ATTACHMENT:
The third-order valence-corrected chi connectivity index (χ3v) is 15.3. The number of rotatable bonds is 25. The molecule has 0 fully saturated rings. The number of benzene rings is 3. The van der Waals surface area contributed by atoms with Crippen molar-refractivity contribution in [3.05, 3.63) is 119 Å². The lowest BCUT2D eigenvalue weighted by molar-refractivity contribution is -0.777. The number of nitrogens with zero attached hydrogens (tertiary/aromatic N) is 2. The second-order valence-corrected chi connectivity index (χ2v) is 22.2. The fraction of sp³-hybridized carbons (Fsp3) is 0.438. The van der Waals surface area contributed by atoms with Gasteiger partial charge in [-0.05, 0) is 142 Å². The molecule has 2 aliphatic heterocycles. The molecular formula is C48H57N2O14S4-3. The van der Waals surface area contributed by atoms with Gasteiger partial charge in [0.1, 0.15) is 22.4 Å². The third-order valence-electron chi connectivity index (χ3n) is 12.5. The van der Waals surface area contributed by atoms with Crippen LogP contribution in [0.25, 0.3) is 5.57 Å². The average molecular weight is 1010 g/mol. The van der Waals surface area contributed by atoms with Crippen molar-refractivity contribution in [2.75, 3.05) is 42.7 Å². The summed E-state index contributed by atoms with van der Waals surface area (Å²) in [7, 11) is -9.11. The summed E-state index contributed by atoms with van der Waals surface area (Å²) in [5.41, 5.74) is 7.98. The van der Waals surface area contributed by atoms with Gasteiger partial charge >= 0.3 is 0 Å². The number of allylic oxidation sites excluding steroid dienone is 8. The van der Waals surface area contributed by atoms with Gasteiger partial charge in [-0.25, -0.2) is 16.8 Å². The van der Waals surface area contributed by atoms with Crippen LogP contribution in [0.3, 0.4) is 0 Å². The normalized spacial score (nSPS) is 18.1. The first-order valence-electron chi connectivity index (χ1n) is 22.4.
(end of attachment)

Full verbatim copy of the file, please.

The third-order valence-corrected chi connectivity index (χ3v) is 15.3. The number of rotatable bonds is 25. The molecule has 0 fully saturated rings. The number of benzene rings is 3. The van der Waals surface area contributed by atoms with Crippen molar-refractivity contribution in [3.05, 3.63) is 119 Å². The lowest BCUT2D eigenvalue weighted by molar-refractivity contribution is -0.777. The number of nitrogens with zero attached hydrogens (tertiary/aromatic N) is 2. The second-order valence-corrected chi connectivity index (χ2v) is 22.2. The fraction of sp³-hybridized carbons (Fsp3) is 0.438. The van der Waals surface area contributed by atoms with Gasteiger partial charge in [-0.05, 0) is 142 Å². The molecule has 2 aliphatic heterocycles. The molecular formula is C48H57N2O14S4-3. The van der Waals surface area contributed by atoms with Gasteiger partial charge in [0.1, 0.15) is 22.4 Å². The third-order valence-electron chi connectivity index (χ3n) is 12.5. The van der Waals surface area contributed by atoms with Crippen LogP contribution in [0.25, 0.3) is 5.57 Å². The average molecular weight is 1010 g/mol. The van der Waals surface area contributed by atoms with Crippen molar-refractivity contribution in [2.75, 3.05) is 42.7 Å². The summed E-state index contributed by atoms with van der Waals surface area (Å²) in [7, 11) is -9.11. The summed E-state index contributed by atoms with van der Waals surface area (Å²) in [5.41, 5.74) is 7.98. The van der Waals surface area contributed by atoms with Gasteiger partial charge >= 0.3 is 0 Å². The number of allylic oxidation sites excluding steroid dienone is 8. The van der Waals surface area contributed by atoms with Gasteiger partial charge in [-0.25, -0.2) is 16.8 Å². The van der Waals surface area contributed by atoms with Crippen LogP contribution in [0.3, 0.4) is 0 Å². The normalized spacial score (nSPS) is 18.1. The first-order valence-electron chi connectivity index (χ1n) is 22.4.